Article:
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Re: a few issues with daml+oil+concrete (XMLSchema Datatypes)

From: Sandro Hawke <sandro@w3.org>
Date: Fri, 16 Feb 2001 11:21:04 -0500
Message-Id: <200102161735.f1GHZk728814@daniel.hawke.org>
To: www-rdf-logic@w3.org, ht@w3.org, "Peter F. Patel-Schneider" <pfps@research.bell-labs.com>

Peter wrote:
> A few comments on Sandro's message.
> From: Sandro Hawke <sandro@w3.org>
> Subject: a few issues with daml+oil+concrete (XMLSchema Datatypes)
> Date: Thu, 15 Feb 2001 23:11:02 -0500
> > 
> > 2.  The proposal treats datatypes as if they were the classes which
> >     conventionally have the same name (eg "integer"), but according to
> >     the XMLSchema spec, they are not.  For example, [2] contains:
> [...]
> >     which both seem to be treating these XMLSchema datatypes (integer
> >     and decimal, respectively) as if they were the classes of numbers.
> > 
> >     But the XML Schema Datatypes spec [4] says that "a datatype is a
> >     3-tuple, consisting of a) a set of distinct values, called its
> >     value space, b) a set of lexical representations, called its
> >     lexical space, ..."  
> [...]
> I don't see this as a problem.  An XMLSchema datatype may be a three-tuple,
> not a set, but classes are not sets.  Just as we have an type relationship
> between an abstract object and an abstract class, which is modelled in the
> model-theoretic semantics as set membership, we can have a similar
> relationship between the integer 10 and the XML schema datatype 
> http://www.w3c.org/xml/xmlschema#integer, which is also modelled in the
> model-theoretic semantics as set membership.

I have to confess that I don't really understand the model-theoretic
semantics document. 

I think my problem is really with the definition of "datatype" in
XMLSchema.  If xsd:integer is "a tuple", then (using programmer's
terminology) it should have methods like "getFirstElement()" or
"getValueSpace()" returning the set of all integers.  That's quite
different than the definition you seem to be using where
you would have methods like "getSuccessor()" returning an integer.
That later definition is clearly the conventional one, and may be what
XMLSchema really meant.

I wonder if we can rephrase the definition of datatype in XMLSchema to
talk about relationships instead of tuples.  Something like:

    A datatype is a class with the following characteristics:

      - The set of possible instances of a datatype are sometimes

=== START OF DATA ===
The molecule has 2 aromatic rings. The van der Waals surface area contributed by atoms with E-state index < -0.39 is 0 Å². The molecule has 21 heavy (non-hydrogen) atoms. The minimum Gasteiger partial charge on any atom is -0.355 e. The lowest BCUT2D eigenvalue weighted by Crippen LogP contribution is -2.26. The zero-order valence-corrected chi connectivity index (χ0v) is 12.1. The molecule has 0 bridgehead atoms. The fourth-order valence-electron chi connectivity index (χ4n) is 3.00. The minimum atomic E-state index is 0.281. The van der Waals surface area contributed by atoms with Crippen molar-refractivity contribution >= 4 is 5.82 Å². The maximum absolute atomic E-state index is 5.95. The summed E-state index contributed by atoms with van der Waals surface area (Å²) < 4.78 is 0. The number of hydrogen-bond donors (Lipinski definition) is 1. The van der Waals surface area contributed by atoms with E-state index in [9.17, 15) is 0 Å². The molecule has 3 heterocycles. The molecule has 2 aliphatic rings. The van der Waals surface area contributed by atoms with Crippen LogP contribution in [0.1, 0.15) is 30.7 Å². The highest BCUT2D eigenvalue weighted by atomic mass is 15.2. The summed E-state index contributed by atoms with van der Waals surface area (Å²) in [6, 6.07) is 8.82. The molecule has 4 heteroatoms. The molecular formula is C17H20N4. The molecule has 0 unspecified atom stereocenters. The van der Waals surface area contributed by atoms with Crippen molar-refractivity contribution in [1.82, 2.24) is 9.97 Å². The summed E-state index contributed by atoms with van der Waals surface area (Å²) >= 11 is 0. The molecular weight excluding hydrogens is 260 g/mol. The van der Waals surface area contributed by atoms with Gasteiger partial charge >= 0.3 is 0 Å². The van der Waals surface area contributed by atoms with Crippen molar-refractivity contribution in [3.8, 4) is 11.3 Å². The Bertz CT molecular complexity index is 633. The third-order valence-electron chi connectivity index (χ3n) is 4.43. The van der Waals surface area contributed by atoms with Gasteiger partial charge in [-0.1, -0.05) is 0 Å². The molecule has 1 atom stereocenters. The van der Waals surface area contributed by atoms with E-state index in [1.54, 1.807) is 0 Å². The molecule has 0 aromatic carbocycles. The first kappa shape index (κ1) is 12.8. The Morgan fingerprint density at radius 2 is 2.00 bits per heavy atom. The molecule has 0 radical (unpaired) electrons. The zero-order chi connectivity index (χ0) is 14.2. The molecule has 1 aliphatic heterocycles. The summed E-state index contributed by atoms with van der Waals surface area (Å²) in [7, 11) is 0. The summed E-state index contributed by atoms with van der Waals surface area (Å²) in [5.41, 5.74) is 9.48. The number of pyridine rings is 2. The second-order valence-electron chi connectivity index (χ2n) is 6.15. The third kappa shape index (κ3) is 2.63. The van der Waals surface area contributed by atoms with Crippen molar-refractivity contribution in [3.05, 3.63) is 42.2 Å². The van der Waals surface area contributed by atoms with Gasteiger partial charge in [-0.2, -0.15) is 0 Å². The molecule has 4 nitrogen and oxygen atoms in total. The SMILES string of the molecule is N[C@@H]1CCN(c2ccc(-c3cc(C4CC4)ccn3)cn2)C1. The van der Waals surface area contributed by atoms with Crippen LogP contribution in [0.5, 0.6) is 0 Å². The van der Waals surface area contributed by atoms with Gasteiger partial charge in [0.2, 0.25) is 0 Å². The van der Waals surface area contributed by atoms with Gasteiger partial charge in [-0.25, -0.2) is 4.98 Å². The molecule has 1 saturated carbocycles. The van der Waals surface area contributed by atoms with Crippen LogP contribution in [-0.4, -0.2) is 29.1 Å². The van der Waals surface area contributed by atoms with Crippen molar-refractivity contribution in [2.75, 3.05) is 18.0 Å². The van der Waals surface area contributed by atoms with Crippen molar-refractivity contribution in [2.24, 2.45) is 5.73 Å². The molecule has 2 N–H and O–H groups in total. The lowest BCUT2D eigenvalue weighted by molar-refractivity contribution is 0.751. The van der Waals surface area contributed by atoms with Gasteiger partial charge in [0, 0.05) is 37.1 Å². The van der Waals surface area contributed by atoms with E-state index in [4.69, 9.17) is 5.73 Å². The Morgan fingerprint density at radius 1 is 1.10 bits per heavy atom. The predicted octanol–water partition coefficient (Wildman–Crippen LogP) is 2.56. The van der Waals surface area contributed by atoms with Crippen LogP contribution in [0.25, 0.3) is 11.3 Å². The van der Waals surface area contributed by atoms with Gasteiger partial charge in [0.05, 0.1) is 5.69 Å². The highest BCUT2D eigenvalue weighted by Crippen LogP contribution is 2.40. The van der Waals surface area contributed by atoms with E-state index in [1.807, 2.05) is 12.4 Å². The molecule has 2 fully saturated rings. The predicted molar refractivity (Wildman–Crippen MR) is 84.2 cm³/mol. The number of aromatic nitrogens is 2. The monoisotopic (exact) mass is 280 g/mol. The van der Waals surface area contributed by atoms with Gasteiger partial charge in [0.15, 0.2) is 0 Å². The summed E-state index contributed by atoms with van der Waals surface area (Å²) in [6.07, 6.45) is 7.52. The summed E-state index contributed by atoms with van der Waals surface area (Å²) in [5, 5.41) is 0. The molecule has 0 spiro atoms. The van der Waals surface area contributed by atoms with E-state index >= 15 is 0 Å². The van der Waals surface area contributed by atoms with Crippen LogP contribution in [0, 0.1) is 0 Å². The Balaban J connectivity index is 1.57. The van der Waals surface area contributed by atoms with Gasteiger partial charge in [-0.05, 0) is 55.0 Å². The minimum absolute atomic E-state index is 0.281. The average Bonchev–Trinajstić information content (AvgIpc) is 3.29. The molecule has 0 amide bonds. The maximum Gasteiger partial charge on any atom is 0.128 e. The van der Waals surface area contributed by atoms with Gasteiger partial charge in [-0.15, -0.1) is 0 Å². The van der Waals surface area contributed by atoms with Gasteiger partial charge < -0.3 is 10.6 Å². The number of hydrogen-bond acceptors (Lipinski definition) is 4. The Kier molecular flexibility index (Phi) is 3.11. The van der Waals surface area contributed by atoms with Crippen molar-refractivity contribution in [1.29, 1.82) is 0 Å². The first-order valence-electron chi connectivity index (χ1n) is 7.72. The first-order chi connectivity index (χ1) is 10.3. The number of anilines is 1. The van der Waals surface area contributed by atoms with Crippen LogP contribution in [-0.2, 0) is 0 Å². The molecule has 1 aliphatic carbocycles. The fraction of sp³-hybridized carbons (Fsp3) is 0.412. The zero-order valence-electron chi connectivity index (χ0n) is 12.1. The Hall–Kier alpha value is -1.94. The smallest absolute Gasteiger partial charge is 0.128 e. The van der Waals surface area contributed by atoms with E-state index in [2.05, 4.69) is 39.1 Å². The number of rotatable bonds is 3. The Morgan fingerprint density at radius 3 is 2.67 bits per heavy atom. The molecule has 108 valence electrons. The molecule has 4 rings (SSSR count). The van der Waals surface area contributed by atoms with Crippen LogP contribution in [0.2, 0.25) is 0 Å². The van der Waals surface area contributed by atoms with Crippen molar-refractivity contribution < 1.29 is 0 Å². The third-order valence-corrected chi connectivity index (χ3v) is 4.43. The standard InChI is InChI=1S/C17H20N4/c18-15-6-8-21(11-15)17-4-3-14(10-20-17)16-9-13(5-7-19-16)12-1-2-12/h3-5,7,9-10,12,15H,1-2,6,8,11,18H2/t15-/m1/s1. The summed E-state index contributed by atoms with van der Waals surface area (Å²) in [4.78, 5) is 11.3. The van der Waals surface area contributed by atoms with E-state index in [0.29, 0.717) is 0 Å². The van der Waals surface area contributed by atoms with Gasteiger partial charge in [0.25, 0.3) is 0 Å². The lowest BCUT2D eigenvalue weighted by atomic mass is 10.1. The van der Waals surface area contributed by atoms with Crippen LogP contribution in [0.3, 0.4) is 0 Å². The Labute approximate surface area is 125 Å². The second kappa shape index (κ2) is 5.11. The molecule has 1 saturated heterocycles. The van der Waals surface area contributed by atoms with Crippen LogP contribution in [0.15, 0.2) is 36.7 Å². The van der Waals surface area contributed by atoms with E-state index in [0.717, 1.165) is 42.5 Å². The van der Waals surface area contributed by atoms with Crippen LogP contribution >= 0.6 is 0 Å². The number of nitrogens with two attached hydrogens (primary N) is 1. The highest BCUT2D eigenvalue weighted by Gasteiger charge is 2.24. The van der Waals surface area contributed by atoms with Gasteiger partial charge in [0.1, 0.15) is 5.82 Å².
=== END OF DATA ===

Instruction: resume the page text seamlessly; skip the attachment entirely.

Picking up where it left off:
called its value space.   

      - A datatype has a relation to a set of strings called its
        lexical space.

      - Each instance of the datatype has a one-to-many relation to an
        element in the class's lexical space called its lexical
        representation.    (Alternatively: something about the
        datatype having a relation to the above set of relations.)

      - Each instance of the datatype also has a one-to-one relation
        to an element in the lexical space called its canonical
      - (plus some stuff about Facets)

> > 3.  Using the property rdf:value to link from a point in the value
> >     space (eg 10) to a point in the lexical space (eg "10") seems
> >     completely backwards.   That's saying:
> > 
> >           the number 10 has a value which is the string "10"
> > 
> >     when the correct form (IMHO) is
> > 
> >           the number 10 has a lexical representation which is the 
> >           string "10"
> > 
> >     I know rdf:value is given in RDF M&S, but that doesn't make it
> >     right.  We need a property lexicalRepresentation (and probably
> >     canonicalLexicalRepresentation) to be clear here.  [...]
> Agreed.  I also think that this is the wrong way around.  However rdf:value
> is used for precisely this relationship in RDF M&S.  One other reason for
> using rdf:value is that it is shorter than rdf:lexicalRepresentation.

If space is more important than clarity, let's use xxx:lexRep.  It's
about the same size and more accurate.

I guess using rdf:value in this weird manner is okay; we can assume
some day the software will know rdf:value = xxx:lexRep != rdf2:value.
But I'd prefer to just stay away from broken peices of vocabularies.

   -- sandro
Received on Friday, 16 February 2001 11:21:22 UTC

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